Self-Advocacy in Educational Settings
By: Lydia S. Block
Receiving appropriate services and accommodations is a critical part of any educational experience for an individual with learning disabilities (LD). Adults with LD and professionals who instruct them need to address considerations that traditional students in educational settings generally do not need to address.
In order to access services, every individual seeking accommodations must have a documented learning disability. Standards for documentation will vary, but every setting requires that a learning disability be identified by a qualified professional. In the case of an adult who has been out of school for a number of years, it is possible that retesting will be required to obtain a current diagnosis.
In an article from The PostSecondary LD Report (October 1996), Patty Carlton from The Ohio State University states that documentation must include a diagnostic interview, including academic and medical history, and a description of the learning problems. A comprehensive test battery must be administered that measures aptitude and achievement. The resulting report must conclusively state that the individual has a learning disability, include specific suggestions for appropriate accommodations, and describe how these accommodations can be effective.
In the case of a newly diagnosed adult who has never been served in a school setting, the self-reported history becomes a key piece of documentation. Because this history is not based on teacher observation, the individual should gather significant information from parents, school records, siblings, pediatricians, etc. Their observations will be helpful to the diagnostician. It is important to know that documentation will likely be denied if it is incomplete or if it is from other than a qualified professional.
Once the documentation of the disability has been established, it is important to identify the individual or office that serves students with disabilities in the setting that the student is entering. In the case of a community college or technical school, there will be a professional who is designated to work with students with disabilities. These services may be housed in an office whose title may be similar to "The Office for Disability Services," or they may be offered in a learning center setting. In the case of GED and/or literacy classes, services are provided in most cases in the setting in which the course is offered. For example, if a GED course is offered at a community college, the college provides accommodation.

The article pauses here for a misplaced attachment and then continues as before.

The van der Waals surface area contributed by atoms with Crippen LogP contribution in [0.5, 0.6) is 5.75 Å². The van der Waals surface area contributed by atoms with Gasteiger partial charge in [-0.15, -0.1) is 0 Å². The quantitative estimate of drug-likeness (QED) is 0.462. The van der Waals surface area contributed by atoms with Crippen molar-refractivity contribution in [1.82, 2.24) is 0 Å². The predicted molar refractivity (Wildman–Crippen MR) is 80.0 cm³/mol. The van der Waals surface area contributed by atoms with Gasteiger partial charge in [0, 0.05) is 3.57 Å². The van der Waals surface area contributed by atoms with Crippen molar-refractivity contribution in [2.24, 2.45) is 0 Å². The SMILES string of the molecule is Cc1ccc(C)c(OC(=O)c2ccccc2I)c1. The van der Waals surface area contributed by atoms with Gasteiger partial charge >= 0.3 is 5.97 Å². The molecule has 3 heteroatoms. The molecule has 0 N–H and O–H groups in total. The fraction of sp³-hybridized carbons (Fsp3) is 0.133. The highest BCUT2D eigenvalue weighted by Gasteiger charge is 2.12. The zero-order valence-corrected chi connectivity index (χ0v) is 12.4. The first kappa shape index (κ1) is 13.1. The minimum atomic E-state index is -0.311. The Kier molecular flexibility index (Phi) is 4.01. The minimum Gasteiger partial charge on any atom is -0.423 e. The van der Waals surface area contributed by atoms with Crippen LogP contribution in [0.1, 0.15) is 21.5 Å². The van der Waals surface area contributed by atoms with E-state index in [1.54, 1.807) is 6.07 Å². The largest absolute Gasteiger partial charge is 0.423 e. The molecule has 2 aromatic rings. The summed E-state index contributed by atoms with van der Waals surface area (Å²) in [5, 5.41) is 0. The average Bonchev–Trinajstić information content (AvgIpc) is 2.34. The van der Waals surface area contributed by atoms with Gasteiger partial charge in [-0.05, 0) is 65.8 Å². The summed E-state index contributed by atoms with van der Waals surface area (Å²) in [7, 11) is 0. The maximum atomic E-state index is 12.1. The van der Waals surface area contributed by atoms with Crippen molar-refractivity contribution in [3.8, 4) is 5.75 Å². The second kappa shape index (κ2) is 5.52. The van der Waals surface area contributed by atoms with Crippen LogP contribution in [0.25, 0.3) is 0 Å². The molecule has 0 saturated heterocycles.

As stated previously, it is important that diagnostic information offer suggestions for accommodation. For example, an individual with a learning disability in reading and written language might benefit from a reader, a scribe or note taker, extended time on exams, or note-taking assistance. These accommodations would be offered to address specific areas of the learning disability.
- Testing accommodations (reader, scribe, extended time, computer availability);
- Books on tape; and
- Note-taking assistance.
- Learning strategies help, and
- Study skills assistance.
Note-taking assistance can be offered in several different formats. In some school situations, the student takes NCR (carbonless) paper to class and asks another student to take notes. In some settings, there may be a designated note taker or scribe, and, in other cases, the student may be offered a copy of the teacher's notes. To ensure that the student with LD is engaged in the learning process, he or she should take notes as well.
- Understand your learning disability well enough to describe it.
- Be able to explain how a specific accommodation will help you do your best. For example, if you have an excellent oral vocabulary but have trouble spelling what you say, you may request access to a computer to spell check your written work.
- Explain that an accommodation helps you accomplish the same tasks as your peers. It is not "a break" or an advantage over other students to have extended time on exams. If you write or read more slowly than your peers because of your disability, extra time allows you the time you need to finish.
If you are working with someone who is reluctant to provide you with what you need, talk to the learning disabilities or special education professional. Ultimately, if you have a diagnosis of a learning disability, you are entitled to accommodations.
Taking classes to improve one's ability to read and to enhance one's life is an important step in reaching one's potential. Having a learning disability is something that affects a student's progress. It is critical that individuals in literacy programs ask for, and receive, the help that they need and to which they are entitled.
About the Author: Lydia S. Block is an Educational Consultant with Block Educational Consulting in Columbus, Ohio. Dr. Block coordinated special services for college students with learning disabilities at The Ohio State University for 14 years. She currently lectures on the topic of learning disabilities and consults with educational institutions and families.
Lydia S. Block Linkages Vol. 4, No. 2 National Adult Literacy and Learning Disabilities Center